Figure 1 

Measure a Picture with Two Angles Measured Using the Dynamic Protractor.

The two macro cycles for this study are illustrated in Figure 2. Note in the figure the occurrence of the three phases within each macro cycle (a) the design of instructional materials, (b) classroom-based teaching experiments and mini cycle analysis, and (c) the retrospective analysis of the teaching experiments which informed the next macro cycle.

Figure 2 

A Diagrammatic Representation of the Study with Points of Data Collection.

Cycle One

Design of Instructional Materials. From a thorough review of the literature, a set of instructional materials was designed. The day before the commencement of the teaching experiment, a clinical interview on angle concepts was administered to the four students from the first class.

Classroom Teaching Experiments and Mini Cycle Analysis. Next, using the instructional materials, the first teaching experiment was conducted for seven consecutive school days with the entire class of 30 students. During the teaching experiments, the co-researcher and witness observed and took notes on the classroom instruction, and the instruction was videotaped. Students’ work, such as screenshots and worksheets, was collected at the end of each day. Also, at the end of the day’s instruction, the researcher, co-researcher, and witness met to discuss the lesson. The conversations were audio recorded. Following this meeting, the researcher completed a daily reflection journal. During each daily mini cycle of the teaching experiment, the researcher utilized the collected data to modify the next day’s instruction when necessary.

The Retrospective Analysis. At the end of the teaching experiments, the entire data collected (video, observation notes, interview responses and scores, artefact collection, and reflection meeting audio recordings) were analysed collectively. Detailed notes were made of the design implications and the initial instructional materials were revised based on the findings of the retrospective analysis.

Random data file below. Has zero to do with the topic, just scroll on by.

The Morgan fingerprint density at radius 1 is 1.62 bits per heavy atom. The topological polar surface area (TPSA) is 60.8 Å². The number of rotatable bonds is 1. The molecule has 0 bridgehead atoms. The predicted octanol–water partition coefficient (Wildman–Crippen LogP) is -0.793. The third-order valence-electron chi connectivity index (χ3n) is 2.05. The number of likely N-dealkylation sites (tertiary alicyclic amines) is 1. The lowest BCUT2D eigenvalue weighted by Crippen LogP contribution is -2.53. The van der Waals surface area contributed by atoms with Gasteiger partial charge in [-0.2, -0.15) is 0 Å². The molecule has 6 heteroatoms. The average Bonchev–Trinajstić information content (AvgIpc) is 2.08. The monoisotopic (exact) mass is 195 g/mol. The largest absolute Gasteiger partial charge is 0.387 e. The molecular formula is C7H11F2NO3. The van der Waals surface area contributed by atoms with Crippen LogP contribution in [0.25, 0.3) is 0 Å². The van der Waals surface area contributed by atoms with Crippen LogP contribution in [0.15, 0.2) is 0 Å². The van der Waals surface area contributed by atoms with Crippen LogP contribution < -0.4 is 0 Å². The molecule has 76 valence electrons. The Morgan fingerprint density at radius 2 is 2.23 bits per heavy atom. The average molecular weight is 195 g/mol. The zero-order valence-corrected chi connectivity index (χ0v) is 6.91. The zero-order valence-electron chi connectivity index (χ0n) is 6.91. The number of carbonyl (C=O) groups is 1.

Cycle Two

This second cycle was a repeat of the first with a new set of students. The second teaching experiment took place two weeks after the conclusion of the first teaching experiment. There were two retrospective analyses conducted, one at the conclusion of each macro cycle. The local instruction theory came from the final retrospective analysis. At the bottom of Figure 2 is a list of when each of these data was collected in conjunction with each part of the macro cycle.

Data sources

One of the distinct characteristics of DBR methodology is that the researchers develop a deeper understanding of the phenomenon while the research is in progress. Therefore, it is crucial that the research team generated a comprehensive record of the entire process (Cobb et al., 2003). There were several sources of data that were used in this DBR process. These data sources are:

  • Pre- and post-instruction clinical interviews
  • co-researcher and witness classroom observations
  • whole class video recording
  • daily mini cycle reflection audio-recording with research team
  • artefact collection of student classwork
  • researcher’s daily reflection journal
  • retrospective analysis at the end of a macro cycle

Clinical Interview